Today's Paper Digital FAQ Podcast Latest Obits Her Jobs Classifieds Newsletters Puzzles Circulars
ADVERTISEMENT

Justice Department again presses to halt abortion law

October 12, 2021 at 10:00 p.m.
FILE - In this Oct. 2, 2021 file photo people participate in the Houston Women's March against Texas abortion ban walk from Discovery Green to City Hall in Houston. A federal appeals court is temporarily allowing the nation’s toughest abortion law to resume in Texas. The 5th U.S. Circuit Court of Appeals handed down the order Friday, Oct. 8. (Melissa Phillip/Houston Chronicle via AP, File)

AUSTIN -- The Biden administration is again urging the courts to step in and suspend a new Texas law that has banned most abortions since early September, as clinics hundreds of miles away remain busy with Texas patients making long journeys to get care.

The latest attempt Monday came three days after the 5th U.S. Circuit Court of Appeals reinstated the nation's most restrictive abortion law after a brief 48-hour window last week in which Texas abortion providers -- following a blistering ruling by a lower court -- had rushed to bring in patients again.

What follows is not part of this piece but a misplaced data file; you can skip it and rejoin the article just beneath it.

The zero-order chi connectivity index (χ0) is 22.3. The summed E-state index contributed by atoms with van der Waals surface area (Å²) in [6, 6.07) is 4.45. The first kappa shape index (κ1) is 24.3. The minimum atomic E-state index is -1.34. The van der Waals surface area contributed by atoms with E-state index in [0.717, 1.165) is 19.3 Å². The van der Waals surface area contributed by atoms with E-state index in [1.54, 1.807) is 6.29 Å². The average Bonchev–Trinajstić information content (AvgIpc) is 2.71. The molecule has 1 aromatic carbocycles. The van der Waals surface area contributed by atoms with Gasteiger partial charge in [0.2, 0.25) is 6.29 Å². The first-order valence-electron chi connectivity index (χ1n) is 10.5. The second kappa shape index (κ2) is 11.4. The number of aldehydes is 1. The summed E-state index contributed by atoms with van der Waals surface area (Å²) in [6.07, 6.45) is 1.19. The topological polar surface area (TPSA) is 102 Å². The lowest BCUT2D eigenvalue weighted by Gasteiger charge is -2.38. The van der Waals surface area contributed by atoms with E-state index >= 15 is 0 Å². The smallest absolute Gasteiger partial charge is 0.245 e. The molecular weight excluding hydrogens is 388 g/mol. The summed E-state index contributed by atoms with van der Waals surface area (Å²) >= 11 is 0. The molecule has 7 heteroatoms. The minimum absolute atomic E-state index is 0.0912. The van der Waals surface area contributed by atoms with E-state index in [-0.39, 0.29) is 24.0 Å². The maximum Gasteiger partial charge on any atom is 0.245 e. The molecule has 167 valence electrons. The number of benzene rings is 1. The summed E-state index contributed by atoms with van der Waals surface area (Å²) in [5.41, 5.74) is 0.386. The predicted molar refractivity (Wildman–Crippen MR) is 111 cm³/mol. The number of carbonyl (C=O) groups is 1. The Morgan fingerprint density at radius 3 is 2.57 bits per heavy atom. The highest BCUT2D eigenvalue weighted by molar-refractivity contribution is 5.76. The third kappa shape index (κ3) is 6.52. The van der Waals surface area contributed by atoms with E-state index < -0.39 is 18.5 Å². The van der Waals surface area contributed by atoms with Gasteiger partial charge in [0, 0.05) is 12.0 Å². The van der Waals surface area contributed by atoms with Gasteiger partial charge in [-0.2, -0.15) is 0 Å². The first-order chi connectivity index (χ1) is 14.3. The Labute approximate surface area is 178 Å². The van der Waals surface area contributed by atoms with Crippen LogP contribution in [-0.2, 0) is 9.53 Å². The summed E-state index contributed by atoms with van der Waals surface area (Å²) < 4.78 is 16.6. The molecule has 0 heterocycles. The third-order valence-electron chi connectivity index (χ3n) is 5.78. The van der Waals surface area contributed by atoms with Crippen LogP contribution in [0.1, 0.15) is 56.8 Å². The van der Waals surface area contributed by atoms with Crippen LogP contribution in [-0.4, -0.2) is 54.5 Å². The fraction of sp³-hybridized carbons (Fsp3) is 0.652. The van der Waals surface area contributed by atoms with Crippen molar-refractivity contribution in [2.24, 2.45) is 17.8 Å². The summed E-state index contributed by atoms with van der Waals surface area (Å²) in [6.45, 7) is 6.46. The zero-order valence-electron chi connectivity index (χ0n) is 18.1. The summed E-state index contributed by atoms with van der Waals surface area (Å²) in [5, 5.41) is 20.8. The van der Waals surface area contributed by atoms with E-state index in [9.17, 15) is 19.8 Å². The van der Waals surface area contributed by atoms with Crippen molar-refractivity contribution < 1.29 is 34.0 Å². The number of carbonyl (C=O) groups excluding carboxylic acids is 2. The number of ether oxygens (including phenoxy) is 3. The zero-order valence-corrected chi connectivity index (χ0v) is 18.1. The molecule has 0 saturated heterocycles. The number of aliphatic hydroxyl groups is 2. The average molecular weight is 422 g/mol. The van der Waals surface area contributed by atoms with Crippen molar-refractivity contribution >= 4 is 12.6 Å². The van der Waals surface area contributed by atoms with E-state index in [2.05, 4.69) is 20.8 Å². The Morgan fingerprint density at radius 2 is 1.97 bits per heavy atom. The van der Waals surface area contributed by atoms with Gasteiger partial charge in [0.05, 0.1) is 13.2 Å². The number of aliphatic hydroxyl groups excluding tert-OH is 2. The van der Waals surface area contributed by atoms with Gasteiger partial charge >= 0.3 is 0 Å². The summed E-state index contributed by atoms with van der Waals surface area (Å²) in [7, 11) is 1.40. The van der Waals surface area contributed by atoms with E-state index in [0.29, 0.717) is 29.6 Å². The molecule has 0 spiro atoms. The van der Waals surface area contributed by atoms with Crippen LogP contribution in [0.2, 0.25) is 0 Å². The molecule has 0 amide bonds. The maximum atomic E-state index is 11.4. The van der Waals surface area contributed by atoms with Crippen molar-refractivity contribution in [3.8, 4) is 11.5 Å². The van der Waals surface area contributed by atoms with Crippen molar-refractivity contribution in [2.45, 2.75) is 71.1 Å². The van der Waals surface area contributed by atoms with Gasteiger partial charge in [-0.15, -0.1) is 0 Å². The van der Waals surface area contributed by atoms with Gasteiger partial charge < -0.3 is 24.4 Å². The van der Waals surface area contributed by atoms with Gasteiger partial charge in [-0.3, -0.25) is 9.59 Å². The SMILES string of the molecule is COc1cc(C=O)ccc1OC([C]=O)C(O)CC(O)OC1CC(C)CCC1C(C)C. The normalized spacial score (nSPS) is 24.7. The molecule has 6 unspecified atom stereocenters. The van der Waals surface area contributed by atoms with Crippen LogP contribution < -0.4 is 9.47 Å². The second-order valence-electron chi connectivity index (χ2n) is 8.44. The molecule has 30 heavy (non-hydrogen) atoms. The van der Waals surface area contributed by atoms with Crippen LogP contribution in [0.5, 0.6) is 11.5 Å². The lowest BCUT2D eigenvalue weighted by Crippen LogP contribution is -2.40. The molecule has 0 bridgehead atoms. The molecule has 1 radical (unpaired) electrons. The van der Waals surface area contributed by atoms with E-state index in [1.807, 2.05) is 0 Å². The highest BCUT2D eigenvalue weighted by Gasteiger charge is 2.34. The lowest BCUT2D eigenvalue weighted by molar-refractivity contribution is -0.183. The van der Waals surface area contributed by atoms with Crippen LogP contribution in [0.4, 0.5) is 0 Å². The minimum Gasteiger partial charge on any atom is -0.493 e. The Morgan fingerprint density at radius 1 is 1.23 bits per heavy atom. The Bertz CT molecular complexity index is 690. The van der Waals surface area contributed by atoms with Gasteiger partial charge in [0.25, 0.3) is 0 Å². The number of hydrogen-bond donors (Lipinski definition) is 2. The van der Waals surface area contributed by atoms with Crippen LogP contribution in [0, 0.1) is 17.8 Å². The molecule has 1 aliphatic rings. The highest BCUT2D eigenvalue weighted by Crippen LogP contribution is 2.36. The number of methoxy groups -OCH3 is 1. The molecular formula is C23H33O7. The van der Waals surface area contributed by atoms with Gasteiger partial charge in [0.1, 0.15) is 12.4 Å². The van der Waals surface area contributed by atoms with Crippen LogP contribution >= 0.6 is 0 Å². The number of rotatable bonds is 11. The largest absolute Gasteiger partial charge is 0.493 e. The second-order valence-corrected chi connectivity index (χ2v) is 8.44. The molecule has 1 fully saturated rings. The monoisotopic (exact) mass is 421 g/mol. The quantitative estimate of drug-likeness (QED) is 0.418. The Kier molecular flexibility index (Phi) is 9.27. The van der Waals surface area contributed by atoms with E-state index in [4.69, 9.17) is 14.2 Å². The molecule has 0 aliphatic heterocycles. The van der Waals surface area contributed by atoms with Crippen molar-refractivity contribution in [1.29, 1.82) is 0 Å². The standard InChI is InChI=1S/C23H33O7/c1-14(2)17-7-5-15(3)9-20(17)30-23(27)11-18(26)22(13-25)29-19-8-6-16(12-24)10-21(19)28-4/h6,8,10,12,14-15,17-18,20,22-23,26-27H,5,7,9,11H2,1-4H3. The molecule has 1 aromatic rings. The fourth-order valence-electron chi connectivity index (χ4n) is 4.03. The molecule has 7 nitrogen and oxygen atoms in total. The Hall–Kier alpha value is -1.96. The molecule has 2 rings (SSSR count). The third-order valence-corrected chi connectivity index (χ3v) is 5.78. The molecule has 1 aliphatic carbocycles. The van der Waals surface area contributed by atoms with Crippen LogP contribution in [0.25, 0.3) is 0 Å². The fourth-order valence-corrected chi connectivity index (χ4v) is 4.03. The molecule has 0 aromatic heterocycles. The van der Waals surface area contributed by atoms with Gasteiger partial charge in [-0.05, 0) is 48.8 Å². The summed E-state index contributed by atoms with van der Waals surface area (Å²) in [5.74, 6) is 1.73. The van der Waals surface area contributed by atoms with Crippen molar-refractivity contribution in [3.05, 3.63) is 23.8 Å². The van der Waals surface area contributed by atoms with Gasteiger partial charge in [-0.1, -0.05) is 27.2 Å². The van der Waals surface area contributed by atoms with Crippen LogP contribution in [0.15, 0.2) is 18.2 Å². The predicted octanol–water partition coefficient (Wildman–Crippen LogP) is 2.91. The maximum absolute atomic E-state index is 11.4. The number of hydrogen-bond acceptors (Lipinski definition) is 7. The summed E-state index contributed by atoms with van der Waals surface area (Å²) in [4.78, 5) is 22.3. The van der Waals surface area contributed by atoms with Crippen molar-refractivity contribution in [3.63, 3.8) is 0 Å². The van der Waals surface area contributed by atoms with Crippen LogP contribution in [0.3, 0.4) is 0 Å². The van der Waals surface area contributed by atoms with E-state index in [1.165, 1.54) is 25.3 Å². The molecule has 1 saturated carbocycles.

The days ahead could now be key in determining the immediate future of the law known as Senate Bill 8, including whether there is another attempt to have the U.S. Supreme Court weigh in.

The law bans abortions in Texas once cardiac activity is detected, which is usually at six weeks and before some women even know they are pregnant. Although other GOP-controlled states have had similar early bans on abortions blocked by courts, the Texas law has proved durable because the state offloads enforcement solely onto private citizens, who can collect at least $10,000 in damages if they successfully sue abortion providers.

"If Texas's scheme is permissible, no constitutional right is safe from state-sanctioned sabotage of this kind," the Justice Department told the appeals court.

In wording that seemed to be a message to the Supreme Court, the Justice Department raised the specter that if allowed to stand, the legal structure created in enacting the law could be used to circumvent even the Supreme Court's rulings in 2008 and 2010 on gun rights and campaign financing.

It is not clear when the 5th Circuit court will decide whether to extend what is currently a temporary order allowing the Texas law to stand. The court gave the Texas attorney's general office until Thursday to respond to the Justice Department's latest arguments.

Print Headline: Justice Department again presses to halt abortion law

ADVERTISEMENT

Sponsor Content

ADVERTISEMENT

Recommended for you

ADVERTISEMENT